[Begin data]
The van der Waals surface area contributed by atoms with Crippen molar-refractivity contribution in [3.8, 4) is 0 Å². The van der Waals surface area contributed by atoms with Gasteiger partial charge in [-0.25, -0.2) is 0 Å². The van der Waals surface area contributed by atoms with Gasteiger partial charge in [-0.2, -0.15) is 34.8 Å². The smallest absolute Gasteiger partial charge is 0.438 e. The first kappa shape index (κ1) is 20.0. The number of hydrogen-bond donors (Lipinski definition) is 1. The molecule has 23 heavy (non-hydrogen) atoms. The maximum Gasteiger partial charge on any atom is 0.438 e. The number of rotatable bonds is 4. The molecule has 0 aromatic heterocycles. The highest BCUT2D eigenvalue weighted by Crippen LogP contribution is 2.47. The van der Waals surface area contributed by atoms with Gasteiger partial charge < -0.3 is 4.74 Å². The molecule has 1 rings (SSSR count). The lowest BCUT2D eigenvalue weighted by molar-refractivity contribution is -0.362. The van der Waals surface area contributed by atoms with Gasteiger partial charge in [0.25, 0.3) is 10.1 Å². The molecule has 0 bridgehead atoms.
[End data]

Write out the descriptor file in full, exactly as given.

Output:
The van der Waals surface area contributed by atoms with Crippen molar-refractivity contribution in [3.8, 4) is 0 Å². The van der Waals surface area contributed by atoms with Gasteiger partial charge in [-0.25, -0.2) is 0 Å². The van der Waals surface area contributed by atoms with Gasteiger partial charge in [-0.2, -0.15) is 34.8 Å². The smallest absolute Gasteiger partial charge is 0.438 e. The first kappa shape index (κ1) is 20.0. The number of hydrogen-bond donors (Lipinski definition) is 1. The molecule has 23 heavy (non-hydrogen) atoms. The maximum Gasteiger partial charge on any atom is 0.438 e. The number of rotatable bonds is 4. The molecule has 0 aromatic heterocycles. The highest BCUT2D eigenvalue weighted by Crippen LogP contribution is 2.47. The van der Waals surface area contributed by atoms with Gasteiger partial charge < -0.3 is 4.74 Å². The molecule has 1 rings (SSSR count). The lowest BCUT2D eigenvalue weighted by molar-refractivity contribution is -0.362. The van der Waals surface area contributed by atoms with Gasteiger partial charge in [0.25, 0.3) is 10.1 Å². The molecule has 0 bridgehead atoms.